MONTPELLIER, France -- German rider Andre Greipel won Thursday's sixth stage of the Tour de France in a sprint finish and Daryl Impey became the first South African to wear the race leader's yellow jersey after taking it from teammate Simon Gerrans.
In baking hot temperatures, Greipel surged ahead some 500 meters from the line and held off a strong challenge from Peter Sagan and Marcel Kittel.
“It was a very nervous stage today,” Greipel said. “We knew we could take it in the sprint and we were ready for that.”
The 30-year-old Greipel dedicated his fifth career Tour stage win to his Lotto-Belisol teammate Jurgen Van den Broeck, who pulled out before the start of after failing to overcome a knee injury from a crash Wednesday.
“Of course, sometimes happiness and sadness can be so close together. I have to say (manager) Marc Sargeant did a great job this morning at the bus and tried to get this out of our heads,” Greipel said. “It shows the character we have in this team.”
Mark Cavendish was caught in a crash close to the end of the stage and wasted a lot of energy pedaling hard to rejoin the main pack. He finished fourth, the day after winning his 24th career Tour stage to close the gap on archrival Sagan in the contest for the sprinter's green jersey.
Greipel's win moved him above Cavendish and into second place, 29 points behind Sagan. Third-place Cavendish is 40 points behind Sagan. Another win for Cavendish would have tied him with Andre Leducq for third on the all-time list of stage winners at the 110-year-old race.
“Today they made it like textbook and we are really happy,” Greipel said, praising his teammates.
Perhaps feeling the effects of his spill, Cavendish lacked his usual powers of acceleration and couldn't generate enough speed when he pulled out to the left and tried unsuccessfully to get around the three in front.
Impey took over the leader's jersey from his Orica Greenedge teammate.
“It's a historic day for South Africa, the first to wear a yellow jersey,” the 28-year-old Impey said. “It will definitely change my life. Hopefully people will start recognizing me, maybe.”
Gerrans revealed that he had eased up to let Impey overtake him in the overall standings. That was a reward for Impey helping Gerrans to win Monday's third stage and his role in helping Orica Greenedge win the team time trial the following day.
“Daryl was a huge part of me getting the jersey so I thought it was a nice gesture to be able to pass it on to him now,” Gerrans said. “He was an integral part of the team's time trial. I thought it was only fitting That he could spend a day or two in the jersey as well.”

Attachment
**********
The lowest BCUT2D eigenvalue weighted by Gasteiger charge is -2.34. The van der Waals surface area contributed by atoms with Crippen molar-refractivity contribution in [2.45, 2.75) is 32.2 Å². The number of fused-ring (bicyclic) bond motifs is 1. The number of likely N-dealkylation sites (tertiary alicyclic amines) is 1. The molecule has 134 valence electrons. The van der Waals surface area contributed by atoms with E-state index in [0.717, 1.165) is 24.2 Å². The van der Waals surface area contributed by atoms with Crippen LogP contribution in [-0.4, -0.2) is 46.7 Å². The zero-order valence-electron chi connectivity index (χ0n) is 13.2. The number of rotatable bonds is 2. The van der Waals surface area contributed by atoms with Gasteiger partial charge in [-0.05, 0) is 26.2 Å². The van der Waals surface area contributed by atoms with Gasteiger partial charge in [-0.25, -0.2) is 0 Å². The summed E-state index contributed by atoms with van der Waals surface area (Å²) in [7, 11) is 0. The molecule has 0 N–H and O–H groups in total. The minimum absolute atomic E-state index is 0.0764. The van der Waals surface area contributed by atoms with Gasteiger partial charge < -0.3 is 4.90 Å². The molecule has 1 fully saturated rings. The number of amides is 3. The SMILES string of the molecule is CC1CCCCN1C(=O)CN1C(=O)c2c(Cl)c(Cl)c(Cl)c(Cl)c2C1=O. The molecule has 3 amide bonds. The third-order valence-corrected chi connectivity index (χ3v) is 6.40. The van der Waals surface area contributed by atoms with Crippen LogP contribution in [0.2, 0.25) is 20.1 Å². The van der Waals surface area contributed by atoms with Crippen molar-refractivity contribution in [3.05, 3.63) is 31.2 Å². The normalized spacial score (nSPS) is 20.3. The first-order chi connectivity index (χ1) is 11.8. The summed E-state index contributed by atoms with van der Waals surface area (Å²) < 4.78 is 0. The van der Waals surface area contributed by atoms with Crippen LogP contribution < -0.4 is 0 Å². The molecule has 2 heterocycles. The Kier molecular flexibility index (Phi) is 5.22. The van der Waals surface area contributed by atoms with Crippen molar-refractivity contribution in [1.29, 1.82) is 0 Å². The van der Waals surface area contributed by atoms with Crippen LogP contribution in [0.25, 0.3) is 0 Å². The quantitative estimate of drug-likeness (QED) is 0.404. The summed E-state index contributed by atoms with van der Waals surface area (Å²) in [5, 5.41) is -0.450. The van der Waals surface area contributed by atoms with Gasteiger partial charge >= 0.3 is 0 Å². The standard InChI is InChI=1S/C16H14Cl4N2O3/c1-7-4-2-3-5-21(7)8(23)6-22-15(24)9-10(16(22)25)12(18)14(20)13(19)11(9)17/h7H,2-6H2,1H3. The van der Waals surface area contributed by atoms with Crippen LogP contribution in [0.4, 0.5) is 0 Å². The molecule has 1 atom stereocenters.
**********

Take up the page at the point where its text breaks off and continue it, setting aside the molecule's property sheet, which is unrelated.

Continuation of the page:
The pack stayed together until the end of a 110-mile route from Aix-en-Provence to Montpellier that was totally flat, except for one small category 4 climb.
But that did not prevent more crashes on this year's race.
With about 20 miles left, Cavendish was caught in a tangle at the back of the peloton involving members of the Belkin team. His white Omega Pharma-QuickStep jersey was torn and marked by the fall.
Cavendish, who won in Montpellier two years ago, had shaken off illness and a drop in form to earn his 24th career Tour stage win on Wednesday and close the gap on archrival Sagan.
Cavendish won the green jersey in 2011 but Sagan succeeded him last year, largely because Cavendish was working more to help Sky teammate Bradley Wiggins become the first British rider to win the Tour, rather than defending his own jersey.
Although the Tour route so far has not been particularly tough, there have been several crashes. There was a big pile up on Saturday's hectic first stage and several riders were hurt in two separate spills on Wednesday.
Impey now faces a tougher challenge on Friday's seventh stage from Montpellier to Albi, which features a four-mile category 2 climb up Col de la Croix de Mounis. It's only the start of a demanding few days in the race.
The really hard climbs start as the route heads into the high mountains for the first time on Saturday's eighth stage from Castres to Ax 3 Domaines in the Pyrenees — featuring a huge ascent up the notoriously difficult Col de Pailheres.
Sunday's ninth stage is even more difficult, with four consecutive category 1 climbs. The Tour's first rest day is Monday.